That is, assuming I manage to get out of here in time for my eight o'clock appointment, I thought, forcing down another sip of joe. The way things are going, my mysterious meeting with my long-lost friend from vet school will have to be pretty darned short if I'm going to get to Arborhurst on time.
"Ready for a refill?" the waitress asked, hovering around me with a pot of coffee in her hand and a sympathetic look on her face. She was wearing a pink dress and a white apron that made her look like an extra in a rerun of That '70's Show
. She even had her name, Donna Marie, embroidered on the left side of her chest.
"Thanks, I'm fine."
At that hour, only a few people were out and about, guzzling coffee at a diner in preparation for the day ahead. It appeared that even the truck drivers were still nestled all snug in their beds. That meant I'd become an object of concern, if not actual pity, in my waitress's eyes.
To demonstrate that I wasn't going to take being stood up lying down, I whipped out my cell phone to give Erin a call. It wasn't until I was scrolling through the list of received calls that I remembered she'd called me on my landline, not on my cell phone. Which meant I didn't even have her number.
Great, I thought, grimacing as I tossed my phone back into my purse. I can't even check to make sure there was no confusion about the correct time and place.
I could be in bed right now, I thought, grouchier than ever. With Nick. Naked
Donna Marie seemed relieved when I finally ordered some solid food, in the form of a toasted English muffin. Once she placed it in front of me, I ate it at a leisurely pace, hoping to make it last as long as I could. I also allowed her to refill my cup one more time.
As I chewed in slow motion, I kept my eyes fixed on the grimy window next to my booth, which afforded me a scenic view of the diner's nearly empty parking lot. I felt a lot like Max and Lou must whenever I leave them somewhere and they anxiously await my return, their ears pricked and their noses pulsating. At least I was able to keep my ears and nose under control.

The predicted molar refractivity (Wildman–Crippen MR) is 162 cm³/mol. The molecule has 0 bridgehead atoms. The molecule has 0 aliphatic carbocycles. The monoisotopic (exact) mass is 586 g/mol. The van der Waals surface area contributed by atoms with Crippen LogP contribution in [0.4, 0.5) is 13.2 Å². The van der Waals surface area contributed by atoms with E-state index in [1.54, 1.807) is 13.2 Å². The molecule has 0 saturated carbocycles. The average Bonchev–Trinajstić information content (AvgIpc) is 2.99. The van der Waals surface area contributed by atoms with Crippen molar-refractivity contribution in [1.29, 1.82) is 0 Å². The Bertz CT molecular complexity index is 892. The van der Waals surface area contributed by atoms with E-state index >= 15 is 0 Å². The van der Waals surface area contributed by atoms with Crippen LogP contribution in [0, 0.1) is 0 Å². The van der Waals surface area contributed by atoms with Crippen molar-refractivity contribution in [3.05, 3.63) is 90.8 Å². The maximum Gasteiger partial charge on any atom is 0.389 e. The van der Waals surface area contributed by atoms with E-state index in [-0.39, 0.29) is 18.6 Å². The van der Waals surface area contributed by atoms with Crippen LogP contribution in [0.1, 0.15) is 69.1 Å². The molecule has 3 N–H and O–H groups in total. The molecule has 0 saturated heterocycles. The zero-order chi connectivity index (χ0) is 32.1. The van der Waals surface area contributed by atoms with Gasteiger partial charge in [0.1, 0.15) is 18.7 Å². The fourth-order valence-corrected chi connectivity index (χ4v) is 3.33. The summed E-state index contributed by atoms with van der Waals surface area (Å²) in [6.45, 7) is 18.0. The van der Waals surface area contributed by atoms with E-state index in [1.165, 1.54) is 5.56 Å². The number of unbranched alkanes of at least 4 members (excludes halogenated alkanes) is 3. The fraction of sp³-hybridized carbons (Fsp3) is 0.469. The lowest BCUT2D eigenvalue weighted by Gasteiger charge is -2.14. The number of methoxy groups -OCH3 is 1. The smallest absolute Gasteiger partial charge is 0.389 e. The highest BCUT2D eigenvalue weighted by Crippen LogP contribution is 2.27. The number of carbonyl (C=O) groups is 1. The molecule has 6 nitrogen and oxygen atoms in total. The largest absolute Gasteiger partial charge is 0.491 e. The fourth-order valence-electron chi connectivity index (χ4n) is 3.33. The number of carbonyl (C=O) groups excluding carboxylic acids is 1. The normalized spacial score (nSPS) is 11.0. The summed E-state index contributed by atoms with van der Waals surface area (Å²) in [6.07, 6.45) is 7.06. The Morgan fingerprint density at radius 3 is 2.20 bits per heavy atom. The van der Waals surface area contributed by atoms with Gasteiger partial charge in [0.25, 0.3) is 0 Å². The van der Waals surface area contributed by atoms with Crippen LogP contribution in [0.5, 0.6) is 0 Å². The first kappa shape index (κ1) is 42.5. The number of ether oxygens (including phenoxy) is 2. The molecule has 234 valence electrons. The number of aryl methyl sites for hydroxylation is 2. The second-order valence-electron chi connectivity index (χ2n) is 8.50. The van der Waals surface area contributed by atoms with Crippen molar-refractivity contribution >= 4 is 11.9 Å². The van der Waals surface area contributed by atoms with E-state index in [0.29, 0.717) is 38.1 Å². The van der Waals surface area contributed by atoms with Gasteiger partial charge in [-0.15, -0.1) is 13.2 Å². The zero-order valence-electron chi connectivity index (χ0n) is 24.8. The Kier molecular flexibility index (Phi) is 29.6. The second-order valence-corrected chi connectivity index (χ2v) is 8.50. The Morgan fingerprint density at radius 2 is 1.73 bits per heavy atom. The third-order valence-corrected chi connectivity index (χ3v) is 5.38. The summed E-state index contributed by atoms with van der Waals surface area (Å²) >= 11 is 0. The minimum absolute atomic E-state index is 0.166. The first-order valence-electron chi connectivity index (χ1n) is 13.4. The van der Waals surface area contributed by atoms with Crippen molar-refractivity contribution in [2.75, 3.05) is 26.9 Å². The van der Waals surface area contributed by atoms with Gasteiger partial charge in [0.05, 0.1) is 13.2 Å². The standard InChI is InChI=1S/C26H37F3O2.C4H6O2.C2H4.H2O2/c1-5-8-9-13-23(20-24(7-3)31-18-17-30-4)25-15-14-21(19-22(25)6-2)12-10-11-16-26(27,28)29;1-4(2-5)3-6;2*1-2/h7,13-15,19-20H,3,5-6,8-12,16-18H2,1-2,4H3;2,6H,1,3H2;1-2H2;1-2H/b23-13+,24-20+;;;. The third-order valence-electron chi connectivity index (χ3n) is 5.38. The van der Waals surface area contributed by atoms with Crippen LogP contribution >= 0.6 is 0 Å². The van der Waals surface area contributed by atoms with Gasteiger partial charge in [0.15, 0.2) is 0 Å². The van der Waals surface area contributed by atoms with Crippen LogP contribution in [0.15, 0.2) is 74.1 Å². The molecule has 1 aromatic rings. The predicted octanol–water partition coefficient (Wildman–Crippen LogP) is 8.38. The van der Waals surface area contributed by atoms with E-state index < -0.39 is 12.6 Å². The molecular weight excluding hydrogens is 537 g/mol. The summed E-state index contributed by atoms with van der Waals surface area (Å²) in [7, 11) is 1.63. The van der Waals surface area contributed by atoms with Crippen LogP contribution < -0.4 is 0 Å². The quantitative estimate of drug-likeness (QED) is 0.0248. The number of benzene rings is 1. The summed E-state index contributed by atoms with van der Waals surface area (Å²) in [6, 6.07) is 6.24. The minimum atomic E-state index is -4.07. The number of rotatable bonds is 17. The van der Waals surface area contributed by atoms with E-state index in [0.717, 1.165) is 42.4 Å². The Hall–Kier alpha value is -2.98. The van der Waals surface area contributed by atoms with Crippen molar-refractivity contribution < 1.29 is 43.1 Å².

Finally, at seven-thirty, I tucked a few bills underneath the salt shaker and mouthed thank you
to Donna Marie, who I'd practically begun to think of as my second mother. Then I slid out of the booth and took off.
Something must have come up, I rationalized as I pushed open the glass door and headed back outside to the parking lot. But I was still cranky.
Whatever that something was, Erin should have called me to tell me she'd be a no-show. Even if she didn't have my cell phone number, she could have looked up the diner in the phone book or called Information. After all, she's the one who had dragged me out of bed at an hour so early that no one besides a bread baker should be up.
Not to mention the fact that she made it sound as if whatever she was so desperate to talk to me about was really, really important.
Oh, well, I told myself as I climbed into my van. I suppose there's nothing wrong with getting a head start on the day.
Besides, I figured that sooner or later I'd find out what was so pressing that Erin needed to dredge up an old friend who, as she'd so succinctly put it, was "someone like me."
* * *
I forgot all about the rendezvous that never happened as I threw myself into a busy morning of back-to-back appointments. Unlike most veterinarians, who treat dogs and cats and all their other patients in a normal office, the kind that's inside a building, I operate out of a clinic-on-wheels. A custom-built 26-foot white van, in fact, with blue letters stenciled on the door:
REIGNING CATS & DOGS
Mobile Veterinary Services
Large and Small Animals
Inside, I have everything I need to operate a practice that's as complete as one run by any ordinary veterinarian–meaning a vet who has the bad luck to be stuck indoors all day.
On this particular day, in addition to serving as my office, my van played the role of corporate lunchroom once noontime rolled around. Since I don't have the option of buying a sandwich and a can of soda out of a vending machine, however, I usually plunder the refrigerator at home before running out the door. More often than not, my instant lunch consists of leftovers from a night or two before.
Case in point was the two-day-old moo shoo pork I'd brought along in its original cardboard container. I was shoveling it into my mouth with a plastic fork with only three tines, noticing that it contained a lot more moo shoo than pork, when my cell phone trilled.
The name of Long Island's newspaper, Newsday
, flashed on the screen. Which meant only one thing: a call from Forrester Sloan.
Ordinarily, my reaction to hearing from Forrester is wariness. But after a long, busy morning, I was ready for a break–even if it did consist of talking to a man who for some inexplicable reason could not let go of the conviction that he and I were meant to go hand in hand into the sunset. That, of course, was supposed to occur as soon as I came to my senses and realized that he, not Nick, was my Mr. Right.
"Hey, Forrester," I answered glibly. "How's my favorite reporter?"
"I'm fine," he replied, sounding surprised by my cheerful greeting. "Unfortunately, I can't say the same for everybody."
I was about to respond with something along the lines of "Huh?" when he continued in an even more somber voice.
"Jessie," he asked, "do you by any chance know a veterinarian named Erin Walsh?"
It took me a second or two to answer. I was too busy marveling over the fact that her name was coming up again
. In fact, I was about to comment on what a coincidence it was that he'd mentioned her, since that very morning she'd stood me up. But something in Forrester's tone kept me from venting.
"Yes, I know her," I replied cautiously.